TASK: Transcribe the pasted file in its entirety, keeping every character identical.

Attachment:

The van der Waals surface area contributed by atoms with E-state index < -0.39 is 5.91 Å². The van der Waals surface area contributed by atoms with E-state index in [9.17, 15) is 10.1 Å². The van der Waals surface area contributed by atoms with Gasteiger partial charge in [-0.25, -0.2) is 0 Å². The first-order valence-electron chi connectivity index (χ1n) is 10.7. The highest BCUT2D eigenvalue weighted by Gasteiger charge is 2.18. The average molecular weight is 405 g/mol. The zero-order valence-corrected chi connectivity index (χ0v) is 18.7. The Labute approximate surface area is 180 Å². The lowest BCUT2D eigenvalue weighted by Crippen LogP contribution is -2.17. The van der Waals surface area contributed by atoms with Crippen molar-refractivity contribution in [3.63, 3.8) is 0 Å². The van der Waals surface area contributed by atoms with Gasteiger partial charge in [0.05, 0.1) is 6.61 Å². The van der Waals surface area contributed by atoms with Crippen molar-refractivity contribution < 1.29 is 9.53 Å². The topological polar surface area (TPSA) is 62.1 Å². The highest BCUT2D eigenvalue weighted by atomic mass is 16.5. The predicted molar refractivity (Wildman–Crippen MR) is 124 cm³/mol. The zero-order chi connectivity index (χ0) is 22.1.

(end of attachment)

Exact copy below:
The van der Waals surface area contributed by atoms with E-state index < -0.39 is 5.91 Å². The van der Waals surface area contributed by atoms with E-state index in [9.17, 15) is 10.1 Å². The van der Waals surface area contributed by atoms with Gasteiger partial charge in [-0.25, -0.2) is 0 Å². The first-order valence-electron chi connectivity index (χ1n) is 10.7. The highest BCUT2D eigenvalue weighted by Gasteiger charge is 2.18. The average molecular weight is 405 g/mol. The zero-order valence-corrected chi connectivity index (χ0v) is 18.7. The Labute approximate surface area is 180 Å². The lowest BCUT2D eigenvalue weighted by Crippen LogP contribution is -2.17. The van der Waals surface area contributed by atoms with Crippen molar-refractivity contribution in [3.63, 3.8) is 0 Å². The van der Waals surface area contributed by atoms with Gasteiger partial charge in [0.05, 0.1) is 6.61 Å². The van der Waals surface area contributed by atoms with Crippen molar-refractivity contribution < 1.29 is 9.53 Å². The topological polar surface area (TPSA) is 62.1 Å². The highest BCUT2D eigenvalue weighted by atomic mass is 16.5. The predicted molar refractivity (Wildman–Crippen MR) is 124 cm³/mol. The zero-order chi connectivity index (χ0) is 22.1.